[Tagging] Barrier=berm

Joseph Eisenberg joseph.eisenberg at gmail.com
Fri Nov 29 21:14:36 UTC 2019


I agree that there is a need to define the correct way to tag the
center-line of a two-sided embankment or earthworks.

This was mentioned previously in the discussion starting here:
https://lists.openstreetmap.org/pipermail/tagging/2019-May/045798.html
and continued here:
https://lists.openstreetmap.org/pipermail/tagging/2019-May/045798.html

It could be called an "earthwork": "a raised area of earth made,
especially in the past,
for defense against enemy attack", or "embankment" or "rampart"
instead of "berm".

This is in use 200 times as barrier=earthworks
(https://taginfo.openstreetmap.org/tags/barrier=earthworks)

or historic=earthworks - 196 times
(https://taginfo.openstreetmap.org/tags/historic=earthworks)

or perhaps barrier=earth_bank - 184 times
(https://taginfo.openstreetmap.org/tags/barrier=earth_bank)

There are a few uses of barrier=rampart and military=rampart.

In contrast, barrier=berm has been used only 68 times, and
man_made=berm 14 times.

But there are even more uses of embankment=yes as a standalone tag
along the center of an earthworks/berm/rampart/embankment, and there
is also quite a number of features tagged man_made=embankment +
embankment=both or embankment=two_sided
(https://taginfo.openstreetmap.org/tags/embankment=both and
https://taginfo.openstreetmap.org/tags/embankment=two_sided > 600)

I don't think it would be a good idea to redefine man_made=embankment
to be two-sided. And using embankment=yes alone is a bit of a problem
since it is a unique key.

But I'm not convinced that "barrier=berm" or "man_made=berm" is better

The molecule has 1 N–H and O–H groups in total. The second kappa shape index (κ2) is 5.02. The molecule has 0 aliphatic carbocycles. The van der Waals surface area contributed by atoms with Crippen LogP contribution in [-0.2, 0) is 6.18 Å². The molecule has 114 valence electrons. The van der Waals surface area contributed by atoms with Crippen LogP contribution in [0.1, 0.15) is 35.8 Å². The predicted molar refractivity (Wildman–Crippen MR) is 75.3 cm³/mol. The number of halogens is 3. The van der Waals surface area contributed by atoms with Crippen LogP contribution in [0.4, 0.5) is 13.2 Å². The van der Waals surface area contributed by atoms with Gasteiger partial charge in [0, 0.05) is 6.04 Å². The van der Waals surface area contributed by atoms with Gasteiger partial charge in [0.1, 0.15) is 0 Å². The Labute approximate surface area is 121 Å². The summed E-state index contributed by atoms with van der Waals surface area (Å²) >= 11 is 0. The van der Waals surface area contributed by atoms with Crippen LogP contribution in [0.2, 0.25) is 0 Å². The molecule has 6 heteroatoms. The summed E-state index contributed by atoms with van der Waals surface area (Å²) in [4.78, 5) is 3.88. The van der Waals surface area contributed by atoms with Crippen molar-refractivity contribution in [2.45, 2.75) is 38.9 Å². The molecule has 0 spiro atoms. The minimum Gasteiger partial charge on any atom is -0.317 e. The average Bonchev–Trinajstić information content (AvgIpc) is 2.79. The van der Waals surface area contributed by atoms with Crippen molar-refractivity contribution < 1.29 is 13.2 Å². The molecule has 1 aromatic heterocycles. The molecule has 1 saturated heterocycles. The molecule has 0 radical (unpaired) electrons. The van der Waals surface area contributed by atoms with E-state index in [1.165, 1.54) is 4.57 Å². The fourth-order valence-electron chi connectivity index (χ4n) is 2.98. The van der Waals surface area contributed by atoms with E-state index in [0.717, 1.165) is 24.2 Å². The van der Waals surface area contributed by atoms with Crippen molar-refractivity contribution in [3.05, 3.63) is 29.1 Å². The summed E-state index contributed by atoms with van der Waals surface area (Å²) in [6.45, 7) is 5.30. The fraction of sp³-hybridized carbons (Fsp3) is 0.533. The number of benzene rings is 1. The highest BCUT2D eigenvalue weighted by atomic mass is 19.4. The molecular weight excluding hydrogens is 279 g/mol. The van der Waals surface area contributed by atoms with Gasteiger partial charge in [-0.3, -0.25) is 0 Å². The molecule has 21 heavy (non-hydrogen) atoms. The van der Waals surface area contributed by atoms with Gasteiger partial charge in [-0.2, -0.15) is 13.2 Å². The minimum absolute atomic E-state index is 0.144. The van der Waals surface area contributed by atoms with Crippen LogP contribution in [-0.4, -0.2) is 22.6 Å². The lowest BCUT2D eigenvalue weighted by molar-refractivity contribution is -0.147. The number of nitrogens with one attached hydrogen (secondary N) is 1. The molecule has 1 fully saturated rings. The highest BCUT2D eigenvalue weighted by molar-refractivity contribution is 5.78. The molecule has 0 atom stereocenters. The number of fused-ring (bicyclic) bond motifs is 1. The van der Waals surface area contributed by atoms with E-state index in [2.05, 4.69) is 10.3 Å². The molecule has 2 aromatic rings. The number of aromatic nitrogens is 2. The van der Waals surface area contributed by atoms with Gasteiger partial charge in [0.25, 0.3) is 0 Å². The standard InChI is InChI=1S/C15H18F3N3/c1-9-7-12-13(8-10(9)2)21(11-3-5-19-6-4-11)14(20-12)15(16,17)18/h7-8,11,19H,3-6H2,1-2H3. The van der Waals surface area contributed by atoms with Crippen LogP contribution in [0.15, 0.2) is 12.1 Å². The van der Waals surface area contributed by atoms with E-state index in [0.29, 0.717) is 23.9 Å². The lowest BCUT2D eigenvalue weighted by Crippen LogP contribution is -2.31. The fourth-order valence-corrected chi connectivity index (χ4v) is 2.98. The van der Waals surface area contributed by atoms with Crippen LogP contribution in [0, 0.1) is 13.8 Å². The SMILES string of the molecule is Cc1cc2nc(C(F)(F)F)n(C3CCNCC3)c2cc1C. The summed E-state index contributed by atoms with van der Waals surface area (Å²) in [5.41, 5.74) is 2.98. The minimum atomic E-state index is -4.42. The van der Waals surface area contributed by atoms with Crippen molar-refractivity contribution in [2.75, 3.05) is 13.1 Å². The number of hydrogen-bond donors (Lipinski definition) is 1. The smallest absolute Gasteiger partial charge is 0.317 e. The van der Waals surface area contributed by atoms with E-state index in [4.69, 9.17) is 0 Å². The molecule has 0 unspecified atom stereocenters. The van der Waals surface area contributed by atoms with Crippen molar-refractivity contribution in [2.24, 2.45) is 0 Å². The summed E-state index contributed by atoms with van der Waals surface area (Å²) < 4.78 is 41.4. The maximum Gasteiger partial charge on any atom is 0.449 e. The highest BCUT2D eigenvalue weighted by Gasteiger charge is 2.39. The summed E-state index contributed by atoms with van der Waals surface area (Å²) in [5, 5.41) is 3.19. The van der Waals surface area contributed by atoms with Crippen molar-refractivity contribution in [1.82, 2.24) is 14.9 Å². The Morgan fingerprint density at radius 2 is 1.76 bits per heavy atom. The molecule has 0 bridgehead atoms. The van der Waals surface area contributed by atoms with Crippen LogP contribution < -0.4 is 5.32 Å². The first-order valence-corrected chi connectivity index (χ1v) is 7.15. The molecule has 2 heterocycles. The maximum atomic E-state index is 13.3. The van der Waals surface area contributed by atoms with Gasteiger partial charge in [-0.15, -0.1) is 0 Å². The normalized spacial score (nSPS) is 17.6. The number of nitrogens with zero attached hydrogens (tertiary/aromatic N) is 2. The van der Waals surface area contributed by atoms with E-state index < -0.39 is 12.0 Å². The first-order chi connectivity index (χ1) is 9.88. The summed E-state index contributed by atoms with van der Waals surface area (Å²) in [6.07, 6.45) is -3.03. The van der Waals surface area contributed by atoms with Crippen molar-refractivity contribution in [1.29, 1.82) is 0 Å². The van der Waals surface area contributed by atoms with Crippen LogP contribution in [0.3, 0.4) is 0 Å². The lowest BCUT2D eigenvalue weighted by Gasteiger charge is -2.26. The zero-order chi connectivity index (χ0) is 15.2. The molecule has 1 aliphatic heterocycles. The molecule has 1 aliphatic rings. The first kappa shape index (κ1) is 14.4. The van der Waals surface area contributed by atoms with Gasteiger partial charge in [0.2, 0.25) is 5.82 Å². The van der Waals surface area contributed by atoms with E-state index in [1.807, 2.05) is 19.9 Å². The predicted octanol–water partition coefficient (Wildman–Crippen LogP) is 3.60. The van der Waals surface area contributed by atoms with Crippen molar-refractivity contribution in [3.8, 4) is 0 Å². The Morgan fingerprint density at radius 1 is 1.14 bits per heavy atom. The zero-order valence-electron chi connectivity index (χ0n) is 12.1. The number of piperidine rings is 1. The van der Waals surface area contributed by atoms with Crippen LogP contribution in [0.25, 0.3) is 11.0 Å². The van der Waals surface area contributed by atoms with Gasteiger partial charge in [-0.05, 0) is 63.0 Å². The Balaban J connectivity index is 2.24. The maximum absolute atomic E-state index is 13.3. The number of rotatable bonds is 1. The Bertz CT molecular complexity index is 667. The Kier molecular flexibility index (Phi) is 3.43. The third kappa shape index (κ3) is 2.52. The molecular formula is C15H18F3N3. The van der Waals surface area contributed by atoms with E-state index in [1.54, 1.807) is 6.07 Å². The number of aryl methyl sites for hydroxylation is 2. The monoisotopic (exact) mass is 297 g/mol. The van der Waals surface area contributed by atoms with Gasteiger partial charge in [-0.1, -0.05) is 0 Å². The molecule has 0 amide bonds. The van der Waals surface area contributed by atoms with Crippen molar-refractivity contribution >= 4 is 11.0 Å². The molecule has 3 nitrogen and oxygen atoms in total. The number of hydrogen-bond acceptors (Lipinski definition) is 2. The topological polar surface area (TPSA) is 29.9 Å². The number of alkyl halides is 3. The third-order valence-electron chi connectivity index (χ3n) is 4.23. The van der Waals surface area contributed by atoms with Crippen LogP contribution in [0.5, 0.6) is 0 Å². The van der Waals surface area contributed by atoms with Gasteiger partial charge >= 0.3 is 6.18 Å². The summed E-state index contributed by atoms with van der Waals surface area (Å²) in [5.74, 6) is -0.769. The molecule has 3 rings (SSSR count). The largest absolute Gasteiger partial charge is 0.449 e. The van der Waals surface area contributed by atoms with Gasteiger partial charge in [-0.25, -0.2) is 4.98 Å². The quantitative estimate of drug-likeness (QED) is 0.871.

than "barrier=embankment"

Also, I would oppose mapping berms as areas, especially if they are
under the "barrier=" key - these features are (almost) always linear,
and because "man_made=embankment" can be used to make the exact
location of the top of the embankment.

On 11/28/19, Graeme Fitzpatrick <graemefitz1 at gmail.com> wrote:
> On Thu, 28 Nov 2019 at 20:47, Volker Schmidt <voschix at gmail.com> wrote:
>
>>
>>
>>    - First of all when I see a both-sided sloped linear elevation I do
>>    not know I see a berm.because it is a rarely used term
>>
>> Can you see a pile of dirt? If so, it's a berm. If it's a bricks, blocks,
> rocks, concrete, wooden, steel or any other type of construction, it's not!
> I agree it's not very common in normal usage, but would be quite common in
> any engineering context, & there are any number of OSM terms which are very
> specialised!
>
>>
>>    - Second it is ill-defined from the shape point of view: it can define
>>    a step in an earth wall and it can mean an earth wall with sloped
>> sides
>>
>> Yep, either one could be a berm.
>
>>
>>    - Fourth it can describe man-made or natural objects.
>>
>> I saw reference to berm also being used to describe a line of debris
> thrown up on a beach by a storm, however, that wouldn't be a permanent
> feature, as it would be changed by the next storm, or human use of the
> beach, so we wouldn't map it.
>
> Let's go back and define what we need
>>
>
> Agree with everything you say here
>
>
>>
>>    -  (this tag is purpose-free)
>>
>> Sorry, I don't understand what you mean by "purpose-free"?
>
> Thinking about it we may only need to add a new man_made=slope_base tag.
>> Packaging this together with the opposite man_made=embankment in a
>> "slope"
>> relation, this would give us the possibility to model even complex
>> objects.
>> Without a relation a closed  man-made=slope_base way could be used to
>> draw
>> the footprint of levees/dykes. The use could be similar to
>> water=riverbank.
>>
>
> I did suggest area=slope or similar, to map the area of levee walls in
> discussion about large flood control levees a couple of weeks ago, but it
> didn't seem to go down very well?
>
> Thanks
>
> Graeme
>



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